Version history in Jamboard works just like version history in Google Docs and Google Slides. To access it simply open the little "three dots" menu next to the share button in Jamboard. Once you open that menu you'll see a new option for "see version history" at the bottom of the menu. Click on "see version history" and you'll see a list of time-stamped versions or revisions of the Jamboard. 

Just like in Google Docs and Google Slides you can name the different versions of a Google Jamboard. And just like in Docs and Slides you can revert back to previous version with just one click. 


Applications for Education
Version history in Jamboard could be useful when students are working together on a brainstorming activity or, as my students were doing yesterday, a flowchart creation activity. Students can work for a while on a Jamboard then stop and talk about the various versions they've made. If they decide that a previous version was better, they can quickly revert back to it.

On a related note, here's an overview of how to use Jamboard in Google Classroom

Thursday, February 18, 2021

Some of my Favorites - Jamboard in Google Meet

This week is school vacation week here in Maine. I usually take this week off to go ice fishing on Moosehead Lake. Unfortunately, that's not happening this year. Instead I'll be "staycationing" and working on some projects around home. While on my staycation I'll be sharing some of my personal favorite tools. The integration of Jamboard into Google Meet was one my favorite new things to start this school year.


The old method that I used to combine Google Jamboard and Google Meet was fine, but the new integration is so much easier. In the following video I demonstrate how to launch and use Jamboard in Google Meet.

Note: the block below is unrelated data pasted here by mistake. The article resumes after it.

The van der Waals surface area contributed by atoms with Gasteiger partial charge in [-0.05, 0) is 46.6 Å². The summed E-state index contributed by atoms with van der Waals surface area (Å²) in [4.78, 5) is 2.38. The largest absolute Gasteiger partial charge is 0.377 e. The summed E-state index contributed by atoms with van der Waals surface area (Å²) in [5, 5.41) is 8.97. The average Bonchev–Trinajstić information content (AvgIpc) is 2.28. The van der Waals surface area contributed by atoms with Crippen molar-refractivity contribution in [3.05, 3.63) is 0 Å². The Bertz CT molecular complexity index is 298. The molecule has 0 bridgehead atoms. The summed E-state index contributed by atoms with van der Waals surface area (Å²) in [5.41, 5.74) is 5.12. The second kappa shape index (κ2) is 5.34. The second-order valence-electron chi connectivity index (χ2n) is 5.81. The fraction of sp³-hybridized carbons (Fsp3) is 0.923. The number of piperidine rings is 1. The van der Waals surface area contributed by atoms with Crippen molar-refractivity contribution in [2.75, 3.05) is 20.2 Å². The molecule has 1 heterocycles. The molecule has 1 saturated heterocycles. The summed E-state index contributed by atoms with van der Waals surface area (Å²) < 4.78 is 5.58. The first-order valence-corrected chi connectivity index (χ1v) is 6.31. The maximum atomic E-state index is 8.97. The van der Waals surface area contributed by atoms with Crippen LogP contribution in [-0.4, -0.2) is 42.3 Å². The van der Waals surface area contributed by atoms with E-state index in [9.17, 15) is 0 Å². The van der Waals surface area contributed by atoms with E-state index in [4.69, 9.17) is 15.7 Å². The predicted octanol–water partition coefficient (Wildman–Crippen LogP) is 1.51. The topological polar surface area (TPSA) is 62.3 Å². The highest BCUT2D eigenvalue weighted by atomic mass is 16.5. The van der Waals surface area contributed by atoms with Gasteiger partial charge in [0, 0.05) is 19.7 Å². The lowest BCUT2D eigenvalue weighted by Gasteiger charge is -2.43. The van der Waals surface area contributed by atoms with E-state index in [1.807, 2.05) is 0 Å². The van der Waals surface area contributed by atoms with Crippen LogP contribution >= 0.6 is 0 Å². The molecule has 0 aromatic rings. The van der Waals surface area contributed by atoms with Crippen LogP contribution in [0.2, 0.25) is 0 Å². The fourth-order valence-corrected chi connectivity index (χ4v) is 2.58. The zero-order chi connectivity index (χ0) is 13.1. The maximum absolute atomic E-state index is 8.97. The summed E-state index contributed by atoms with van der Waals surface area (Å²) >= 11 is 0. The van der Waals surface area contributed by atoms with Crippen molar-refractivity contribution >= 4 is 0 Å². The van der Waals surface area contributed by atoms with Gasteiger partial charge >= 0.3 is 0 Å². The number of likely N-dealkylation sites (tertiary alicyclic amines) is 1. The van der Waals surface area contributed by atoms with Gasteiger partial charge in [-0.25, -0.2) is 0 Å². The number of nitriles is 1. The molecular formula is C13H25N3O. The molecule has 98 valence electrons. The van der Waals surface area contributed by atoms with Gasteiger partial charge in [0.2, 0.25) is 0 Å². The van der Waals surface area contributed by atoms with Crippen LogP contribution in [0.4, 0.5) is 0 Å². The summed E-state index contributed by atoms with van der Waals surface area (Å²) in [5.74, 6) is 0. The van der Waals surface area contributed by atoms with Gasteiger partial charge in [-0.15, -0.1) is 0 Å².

Applications for Education
There are a lot of ways to use this new integration of Jamboard and Google Meet. Here are a few of my initial thoughts about it. First, even if only you use Jamboard during the Meet you can still share the Jamboard afterward with your students. Doing that would give them access to view and review any sketches or diagrams that you shared during the Meet. Second, this new integration could be great for students to participate in collaborative mind-mapping or diagramming sessions. Third, you could use the Jamboard to have students share pictures and then conduct a virtual gallery walk in Meet.

Friday, February 5, 2021

Magnetic Poetry With Google Jamboard and Google Classroom

Earlier this week a reader emailed me looking for an alternative to Read Write Think's old Word Mover activity which is no longer available because of the deprecation of Flash. Word Mover was essentially an online version of the old refrigerator word magnets that were popular in the 90's. While the producers of Magnetic Poetry do offer an online version, it's not well-suited to classroom use. My suggestion is to try using Google Jamboard and Google Classroom to create a "magnetic poetry" for your students. 

On Google Jamboard you can create a set of sticky notes with words on them. You could color code the sticky notes to make verbs one color, adjectives another color, and nouns a third color. Once you've made your word bank you can then divide the Jamboard and add directions for writing a poem with the words in the word bank. Finally, share your Jamboard as an assignment in Google Classroom. When you share it in Google Classroom make sure that you choose the option of "make a copy for each student" so that students have their own copies to work on without having to manually make copies for themselves. 

In this short video I explain how to use Google Jamboard and Google Classroom to create online magnetic poetry assignments for your students.